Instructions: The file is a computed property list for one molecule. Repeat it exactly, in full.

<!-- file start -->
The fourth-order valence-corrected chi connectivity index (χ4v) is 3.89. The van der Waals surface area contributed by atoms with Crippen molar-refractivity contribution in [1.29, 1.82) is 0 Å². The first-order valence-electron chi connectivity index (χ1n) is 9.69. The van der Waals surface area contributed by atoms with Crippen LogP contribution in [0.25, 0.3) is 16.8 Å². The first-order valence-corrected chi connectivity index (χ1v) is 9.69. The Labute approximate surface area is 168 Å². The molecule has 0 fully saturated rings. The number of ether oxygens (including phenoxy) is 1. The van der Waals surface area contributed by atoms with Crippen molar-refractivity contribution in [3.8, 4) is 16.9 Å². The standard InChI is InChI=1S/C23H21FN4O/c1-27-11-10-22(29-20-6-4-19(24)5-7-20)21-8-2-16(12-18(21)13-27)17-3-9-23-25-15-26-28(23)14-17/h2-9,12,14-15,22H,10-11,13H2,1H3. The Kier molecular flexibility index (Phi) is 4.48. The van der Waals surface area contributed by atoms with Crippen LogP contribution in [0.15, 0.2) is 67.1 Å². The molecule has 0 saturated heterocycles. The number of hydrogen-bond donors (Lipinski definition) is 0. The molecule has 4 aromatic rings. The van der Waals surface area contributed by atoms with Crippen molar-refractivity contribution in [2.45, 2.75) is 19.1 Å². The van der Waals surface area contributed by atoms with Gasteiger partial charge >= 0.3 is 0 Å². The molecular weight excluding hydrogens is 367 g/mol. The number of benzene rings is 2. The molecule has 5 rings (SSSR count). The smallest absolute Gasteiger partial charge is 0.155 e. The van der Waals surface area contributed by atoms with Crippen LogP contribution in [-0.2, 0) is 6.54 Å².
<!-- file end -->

The fourth-order valence-corrected chi connectivity index (χ4v) is 3.89. The van der Waals surface area contributed by atoms with Crippen molar-refractivity contribution in [1.29, 1.82) is 0 Å². The first-order valence-electron chi connectivity index (χ1n) is 9.69. The van der Waals surface area contributed by atoms with Crippen LogP contribution in [0.25, 0.3) is 16.8 Å². The first-order valence-corrected chi connectivity index (χ1v) is 9.69. The Labute approximate surface area is 168 Å². The molecule has 0 fully saturated rings. The number of ether oxygens (including phenoxy) is 1. The van der Waals surface area contributed by atoms with Crippen molar-refractivity contribution in [3.8, 4) is 16.9 Å². The standard InChI is InChI=1S/C23H21FN4O/c1-27-11-10-22(29-20-6-4-19(24)5-7-20)21-8-2-16(12-18(21)13-27)17-3-9-23-25-15-26-28(23)14-17/h2-9,12,14-15,22H,10-11,13H2,1H3. The Kier molecular flexibility index (Phi) is 4.48. The van der Waals surface area contributed by atoms with Crippen LogP contribution in [0.15, 0.2) is 67.1 Å². The molecule has 0 saturated heterocycles. The number of hydrogen-bond donors (Lipinski definition) is 0. The molecule has 4 aromatic rings. The van der Waals surface area contributed by atoms with Crippen molar-refractivity contribution in [2.45, 2.75) is 19.1 Å². The van der Waals surface area contributed by atoms with Gasteiger partial charge >= 0.3 is 0 Å². The molecular weight excluding hydrogens is 367 g/mol. The number of benzene rings is 2. The molecule has 5 rings (SSSR count). The smallest absolute Gasteiger partial charge is 0.155 e. The van der Waals surface area contributed by atoms with Crippen LogP contribution in [-0.2, 0) is 6.54 Å².